Tonight I did a quite long comment on Björn’s post at the Enterprise2Open blog on “Microblogging as a Corporate Tool“). These are some thoughts, and essentially my take on the adoption issues with Twitter that are cross-linked and -influenced by the discussions at Centrestage, Communardo (and Cem Basman too).
Björn asked about the requirements we’re seeing (and need to meet) when we want to introduce these tools towards organizations and assumed that “we need Twitter to succeed for the masses before micro blogging can be implemented in a substantial way”. I don’t think so and explain below, but he’s got a very good point in demanding more best-practices and enterprise success stories. Anyway, here’s a quote of what I commented:
I am divided if “understanding” is what we need to drive corporate adoption. Twitter and co. are basically easy to get applications. The way I see it, people don’t use it because they don’t understand and don’t see the altered mode of communication – as it’s so counterintuitive to what we all have learned for long.
Yes, telling and educating corporations about Microblogs won’t hurt (and adding a list of possible usage arenas is a good start too, @Dirk) but I propose to focus on the personal benefits of “ambient initimacy” for knowledge workers and explore usage potentials in project or innovation management from there.
People don’t really care about project documentation and “after action” knowledge reviews (and innovators despise processes and organizational boundaries) – hence, we must provide them with light-weight tools that don’t add much additional work load and that bring instant benefits. This is where Twit’ter, Yammer and co. are coming into play: they are making it easier to feel connected, to communicate and they allow for easy “drill-down” (at least three times: in terms of intensity of debate, in terms of private or public conversation, in terms of engaging into a conversation when I feel so and dropping out from it again when fit).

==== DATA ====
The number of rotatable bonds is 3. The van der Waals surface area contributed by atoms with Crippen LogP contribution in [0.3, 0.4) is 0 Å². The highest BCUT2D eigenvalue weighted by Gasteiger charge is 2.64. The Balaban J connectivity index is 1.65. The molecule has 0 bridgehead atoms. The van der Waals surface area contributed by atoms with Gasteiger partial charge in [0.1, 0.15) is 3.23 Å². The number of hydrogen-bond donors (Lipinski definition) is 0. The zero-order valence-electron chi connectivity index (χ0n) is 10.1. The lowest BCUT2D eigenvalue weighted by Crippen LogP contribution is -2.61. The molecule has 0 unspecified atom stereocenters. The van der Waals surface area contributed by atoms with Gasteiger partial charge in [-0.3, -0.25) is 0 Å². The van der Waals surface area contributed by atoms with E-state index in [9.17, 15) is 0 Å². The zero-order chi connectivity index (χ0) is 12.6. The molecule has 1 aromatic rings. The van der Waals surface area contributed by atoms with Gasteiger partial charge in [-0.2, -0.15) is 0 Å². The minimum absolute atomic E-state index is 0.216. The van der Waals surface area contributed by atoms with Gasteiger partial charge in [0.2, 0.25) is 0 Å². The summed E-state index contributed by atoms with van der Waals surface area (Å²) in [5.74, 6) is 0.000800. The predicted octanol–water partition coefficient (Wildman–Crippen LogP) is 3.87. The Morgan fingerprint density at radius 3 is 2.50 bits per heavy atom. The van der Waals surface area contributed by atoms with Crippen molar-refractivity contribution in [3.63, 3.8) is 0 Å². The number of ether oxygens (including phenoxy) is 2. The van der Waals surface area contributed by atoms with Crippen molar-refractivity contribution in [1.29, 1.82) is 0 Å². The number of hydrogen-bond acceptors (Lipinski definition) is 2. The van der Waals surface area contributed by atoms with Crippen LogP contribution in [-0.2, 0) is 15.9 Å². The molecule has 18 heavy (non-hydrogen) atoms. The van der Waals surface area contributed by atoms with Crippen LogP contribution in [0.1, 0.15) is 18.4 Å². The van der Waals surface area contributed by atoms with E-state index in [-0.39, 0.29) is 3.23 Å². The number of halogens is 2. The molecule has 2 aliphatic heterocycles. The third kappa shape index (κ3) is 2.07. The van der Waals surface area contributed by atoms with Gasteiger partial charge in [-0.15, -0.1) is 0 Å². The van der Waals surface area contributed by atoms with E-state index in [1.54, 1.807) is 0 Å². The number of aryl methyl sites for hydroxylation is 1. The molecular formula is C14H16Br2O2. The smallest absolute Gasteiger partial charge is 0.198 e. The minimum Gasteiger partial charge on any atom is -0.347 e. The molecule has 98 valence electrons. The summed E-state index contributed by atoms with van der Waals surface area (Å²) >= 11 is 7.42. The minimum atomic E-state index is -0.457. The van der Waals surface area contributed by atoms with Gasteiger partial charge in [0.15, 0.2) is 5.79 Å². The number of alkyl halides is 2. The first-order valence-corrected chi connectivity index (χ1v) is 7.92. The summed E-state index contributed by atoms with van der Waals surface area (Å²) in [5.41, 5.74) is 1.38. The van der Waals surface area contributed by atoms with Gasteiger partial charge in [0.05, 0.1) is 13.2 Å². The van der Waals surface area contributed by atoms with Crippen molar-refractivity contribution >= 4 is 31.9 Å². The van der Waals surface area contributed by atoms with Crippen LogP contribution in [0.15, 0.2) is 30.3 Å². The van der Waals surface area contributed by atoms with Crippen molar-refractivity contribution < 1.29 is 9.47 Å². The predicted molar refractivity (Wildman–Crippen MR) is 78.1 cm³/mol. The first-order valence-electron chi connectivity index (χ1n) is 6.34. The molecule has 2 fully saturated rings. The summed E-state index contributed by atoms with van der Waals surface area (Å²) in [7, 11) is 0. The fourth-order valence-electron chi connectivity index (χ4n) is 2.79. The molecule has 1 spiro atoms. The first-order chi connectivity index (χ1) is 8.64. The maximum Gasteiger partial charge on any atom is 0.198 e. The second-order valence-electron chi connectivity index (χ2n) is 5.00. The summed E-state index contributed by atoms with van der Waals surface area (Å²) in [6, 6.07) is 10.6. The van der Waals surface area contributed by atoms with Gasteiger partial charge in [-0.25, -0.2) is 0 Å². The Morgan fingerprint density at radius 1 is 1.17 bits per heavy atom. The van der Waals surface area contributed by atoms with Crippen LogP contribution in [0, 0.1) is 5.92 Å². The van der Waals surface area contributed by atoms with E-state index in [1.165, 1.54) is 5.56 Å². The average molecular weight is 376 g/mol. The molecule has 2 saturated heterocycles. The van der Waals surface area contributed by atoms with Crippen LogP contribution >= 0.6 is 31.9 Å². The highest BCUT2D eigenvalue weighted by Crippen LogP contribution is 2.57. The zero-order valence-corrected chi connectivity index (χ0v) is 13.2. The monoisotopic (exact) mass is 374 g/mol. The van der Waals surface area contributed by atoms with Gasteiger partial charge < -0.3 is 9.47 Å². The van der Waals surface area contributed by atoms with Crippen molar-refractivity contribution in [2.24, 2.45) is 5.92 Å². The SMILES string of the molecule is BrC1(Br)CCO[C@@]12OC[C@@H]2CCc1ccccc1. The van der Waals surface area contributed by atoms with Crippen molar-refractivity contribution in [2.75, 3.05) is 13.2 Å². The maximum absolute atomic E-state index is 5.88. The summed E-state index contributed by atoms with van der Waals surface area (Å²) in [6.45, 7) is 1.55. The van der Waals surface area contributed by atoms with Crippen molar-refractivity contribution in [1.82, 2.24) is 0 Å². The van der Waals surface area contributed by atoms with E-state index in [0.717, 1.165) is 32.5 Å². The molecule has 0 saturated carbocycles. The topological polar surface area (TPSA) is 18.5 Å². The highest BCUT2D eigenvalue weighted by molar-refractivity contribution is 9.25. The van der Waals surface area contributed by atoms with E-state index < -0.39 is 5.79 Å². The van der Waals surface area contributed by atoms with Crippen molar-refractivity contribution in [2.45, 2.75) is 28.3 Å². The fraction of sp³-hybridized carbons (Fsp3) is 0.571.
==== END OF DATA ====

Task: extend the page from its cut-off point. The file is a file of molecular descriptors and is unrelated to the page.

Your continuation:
Now, Laura Fitton prefers “microsharing” to “microblogging” (yes, the latter is pretty common and already a kind of industry standard) and I can see the reasons. It’s not so much blogging, messaging, documenting or whatever. Twitter and co. are also means for sharing time, for caring about your colleagues and professional network.
So, as microsharing alters the patterns and ways of communication within an enterprise, we may need 1) an organizational culture that understands the need and value of “caring for your colleagues (and what are they up to in this d*** project”) and 2) we must understand that people need to use it personally some times to understand its benefits for them and their work.
Btw, somehow this reminds me of the initial reactions of people towards wikis. And with that said, I’ve seen it quite often that when people begin to use their intranet wiki, ideas where this nifty tool (and method to collaborate, dare I say) might be used too emerge quickly. I guess that might happen with enterprise microsharing platforms as well, so it’s more about building a versatile and adaptive platform than getting the usage scenarios right from the very start.